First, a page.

BlockFi has changed the terms of its interest-bearing cryptocurrency deposit account just weeks after launching it.
Beginning April 1, for accounts with more than 25 bitcoin or 500 ether, BlockFi will pay only 2 percent, not the originally advertised 6 percent, according to an email sent to customers March 20 and a company blog post that same day.
“Due to the demand for our product, we’re making a few changes to our product pricing that will affect your account starting in April,” the company said in the email.
The interest rate on smaller-balance accounts will remain 6 percent, compounding monthly for an annual percentage yield (APY) of 6.2 percent, according to the email, as well as a tweet sent by BlockFi’s director of marketing, Brad Michelson.
“Everything below 25 BTC still gets the 6.2% APY,” he wrote.
BlockFi CEO and founder Zac Prince told CoinDesk that the change was caused by the unexpectedly large demand from institutional clients that wanted to deposit more than $1 million worth of crypto.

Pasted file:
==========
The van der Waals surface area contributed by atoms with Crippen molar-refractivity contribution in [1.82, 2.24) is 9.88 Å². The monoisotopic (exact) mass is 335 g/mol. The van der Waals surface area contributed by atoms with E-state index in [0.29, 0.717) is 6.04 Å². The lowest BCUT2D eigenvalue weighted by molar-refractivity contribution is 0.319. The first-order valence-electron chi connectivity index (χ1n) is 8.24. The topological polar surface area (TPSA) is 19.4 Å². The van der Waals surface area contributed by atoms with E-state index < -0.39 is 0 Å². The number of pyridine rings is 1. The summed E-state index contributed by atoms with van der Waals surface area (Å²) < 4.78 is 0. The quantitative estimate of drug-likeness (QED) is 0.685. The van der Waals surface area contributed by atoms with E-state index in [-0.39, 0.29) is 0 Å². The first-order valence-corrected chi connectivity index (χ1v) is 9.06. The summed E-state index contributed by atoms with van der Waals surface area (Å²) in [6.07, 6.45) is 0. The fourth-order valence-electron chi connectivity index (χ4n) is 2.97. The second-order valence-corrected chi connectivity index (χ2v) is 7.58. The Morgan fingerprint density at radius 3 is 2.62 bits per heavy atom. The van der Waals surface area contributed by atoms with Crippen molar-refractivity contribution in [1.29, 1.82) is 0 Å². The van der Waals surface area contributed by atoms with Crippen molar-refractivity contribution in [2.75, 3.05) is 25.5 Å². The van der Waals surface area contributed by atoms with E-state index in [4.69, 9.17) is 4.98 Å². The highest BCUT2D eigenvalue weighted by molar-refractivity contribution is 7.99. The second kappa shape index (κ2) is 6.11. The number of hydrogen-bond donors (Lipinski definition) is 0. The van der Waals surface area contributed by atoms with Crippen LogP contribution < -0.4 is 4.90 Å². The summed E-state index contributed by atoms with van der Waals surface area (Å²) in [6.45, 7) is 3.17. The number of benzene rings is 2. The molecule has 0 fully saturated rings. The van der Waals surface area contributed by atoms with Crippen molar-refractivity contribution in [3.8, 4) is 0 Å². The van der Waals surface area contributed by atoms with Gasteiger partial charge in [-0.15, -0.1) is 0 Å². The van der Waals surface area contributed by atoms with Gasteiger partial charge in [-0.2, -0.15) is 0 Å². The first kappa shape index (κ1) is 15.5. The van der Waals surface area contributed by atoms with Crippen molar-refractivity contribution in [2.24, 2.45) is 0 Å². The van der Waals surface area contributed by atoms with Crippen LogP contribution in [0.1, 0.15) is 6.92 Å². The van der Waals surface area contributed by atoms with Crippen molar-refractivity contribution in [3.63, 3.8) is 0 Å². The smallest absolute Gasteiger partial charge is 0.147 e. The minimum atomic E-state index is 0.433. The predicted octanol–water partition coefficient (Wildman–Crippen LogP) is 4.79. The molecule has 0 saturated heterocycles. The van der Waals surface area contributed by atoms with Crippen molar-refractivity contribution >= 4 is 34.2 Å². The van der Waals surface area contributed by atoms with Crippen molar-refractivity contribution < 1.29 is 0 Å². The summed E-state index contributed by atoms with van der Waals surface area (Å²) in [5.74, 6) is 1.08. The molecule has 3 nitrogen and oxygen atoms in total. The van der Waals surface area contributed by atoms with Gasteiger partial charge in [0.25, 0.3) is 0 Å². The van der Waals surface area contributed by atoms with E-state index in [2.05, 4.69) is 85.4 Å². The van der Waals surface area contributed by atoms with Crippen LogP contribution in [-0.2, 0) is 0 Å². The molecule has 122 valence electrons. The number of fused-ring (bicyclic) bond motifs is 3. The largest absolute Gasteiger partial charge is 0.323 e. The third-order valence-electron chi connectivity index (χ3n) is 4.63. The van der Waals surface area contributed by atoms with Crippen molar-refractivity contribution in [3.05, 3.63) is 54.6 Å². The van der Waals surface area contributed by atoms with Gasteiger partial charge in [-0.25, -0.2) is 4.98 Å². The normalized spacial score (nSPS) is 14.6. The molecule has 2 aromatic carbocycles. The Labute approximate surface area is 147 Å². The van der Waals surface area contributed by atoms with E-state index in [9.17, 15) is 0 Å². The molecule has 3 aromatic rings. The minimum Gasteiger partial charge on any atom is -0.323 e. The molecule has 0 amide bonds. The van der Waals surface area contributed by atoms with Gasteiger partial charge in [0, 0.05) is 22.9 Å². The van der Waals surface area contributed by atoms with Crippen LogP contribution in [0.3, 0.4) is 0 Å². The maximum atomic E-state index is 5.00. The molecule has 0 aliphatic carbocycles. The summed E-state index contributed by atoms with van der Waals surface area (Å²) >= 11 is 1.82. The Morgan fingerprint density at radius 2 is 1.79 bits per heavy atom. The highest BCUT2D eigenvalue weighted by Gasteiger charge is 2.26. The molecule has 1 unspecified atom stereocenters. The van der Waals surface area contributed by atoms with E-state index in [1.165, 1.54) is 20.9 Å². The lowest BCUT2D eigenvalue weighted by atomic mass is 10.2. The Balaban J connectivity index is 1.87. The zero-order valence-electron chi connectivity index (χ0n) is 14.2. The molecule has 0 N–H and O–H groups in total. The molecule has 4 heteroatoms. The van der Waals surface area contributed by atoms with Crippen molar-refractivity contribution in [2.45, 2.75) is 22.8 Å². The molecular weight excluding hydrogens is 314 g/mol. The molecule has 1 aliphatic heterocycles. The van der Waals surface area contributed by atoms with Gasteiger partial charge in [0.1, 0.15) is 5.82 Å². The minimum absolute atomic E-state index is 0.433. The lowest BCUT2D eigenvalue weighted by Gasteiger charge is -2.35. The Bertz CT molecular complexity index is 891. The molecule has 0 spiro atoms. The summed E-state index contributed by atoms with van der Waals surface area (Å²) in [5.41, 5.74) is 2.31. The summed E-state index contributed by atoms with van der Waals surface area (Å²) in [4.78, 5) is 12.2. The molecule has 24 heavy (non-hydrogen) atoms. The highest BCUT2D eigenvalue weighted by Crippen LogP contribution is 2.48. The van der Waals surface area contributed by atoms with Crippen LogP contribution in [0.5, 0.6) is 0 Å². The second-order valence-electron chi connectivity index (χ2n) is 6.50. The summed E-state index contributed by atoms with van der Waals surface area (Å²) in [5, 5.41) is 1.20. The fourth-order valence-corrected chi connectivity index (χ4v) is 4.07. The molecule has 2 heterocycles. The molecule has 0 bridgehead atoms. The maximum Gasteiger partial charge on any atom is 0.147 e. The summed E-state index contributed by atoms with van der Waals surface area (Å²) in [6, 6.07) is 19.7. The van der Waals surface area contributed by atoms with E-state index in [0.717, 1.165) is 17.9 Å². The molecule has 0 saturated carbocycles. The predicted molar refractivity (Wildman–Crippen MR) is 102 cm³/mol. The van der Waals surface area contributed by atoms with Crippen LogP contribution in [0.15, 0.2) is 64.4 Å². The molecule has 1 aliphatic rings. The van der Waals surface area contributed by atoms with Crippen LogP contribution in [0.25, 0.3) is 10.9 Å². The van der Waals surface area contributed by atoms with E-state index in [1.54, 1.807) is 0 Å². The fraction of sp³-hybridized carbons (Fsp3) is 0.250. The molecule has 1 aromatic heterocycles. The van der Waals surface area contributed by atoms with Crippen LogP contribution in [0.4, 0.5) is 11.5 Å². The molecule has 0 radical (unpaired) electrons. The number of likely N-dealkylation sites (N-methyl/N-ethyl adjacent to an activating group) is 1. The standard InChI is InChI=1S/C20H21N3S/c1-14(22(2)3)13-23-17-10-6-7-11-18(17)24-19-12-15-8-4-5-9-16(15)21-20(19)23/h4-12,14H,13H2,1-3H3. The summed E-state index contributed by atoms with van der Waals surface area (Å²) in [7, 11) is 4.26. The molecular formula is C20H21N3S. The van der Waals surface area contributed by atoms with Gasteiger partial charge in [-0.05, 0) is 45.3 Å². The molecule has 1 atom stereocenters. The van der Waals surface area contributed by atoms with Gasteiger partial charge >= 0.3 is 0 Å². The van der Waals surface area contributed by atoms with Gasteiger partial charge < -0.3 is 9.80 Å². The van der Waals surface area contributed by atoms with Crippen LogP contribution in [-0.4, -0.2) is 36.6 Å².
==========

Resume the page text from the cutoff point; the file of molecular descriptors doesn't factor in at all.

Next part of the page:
“We saw a rapid uptick in institutional participation, at sizes that BlockFi and the current crypto borrow market is not able to support at a 6% rate. Generally, large depositors would have a call or meeting with us before depositing and we would tell them not to contribute more than $1 million for the time being. We started to see institutional accounts created followed by deposits well over $1 million, which is not who we think of as our core client and not the type of activity we want at this time. We may create structures to accommodate this type of activity via different vehicles in the future.”
According to Prince, fewer than 50 customers, or 1 percent of the total clientele, were affected by the change.
While some large customers may be disappointed by BlockFi’s change, they shouldn’t be surprised.
The company’s terms and conditions give it a great deal of flexibility over the rates it can pay, explicitly saying that BlockFi will change the rate at its discretion.
BlockFi officially launched the deposit product on March 5, but before that had been beta testing it since January.
The interest is denominated in crypto, is supposed to be paid monthly and the way BlockFi intends to earn it is lending crypto to financial institutions, Prince told CoinDesk in an interview this week.
The product attracted a lot of attention and got BlockFi $35 million in deposits during the first two months of existence, according to Prince.
The company’s terms and conditions page will be updated to reflect the new interest rates, he said on Twitter.
BlockFi CEO Zac Prince image by Anna Baydakova for CoinDesk
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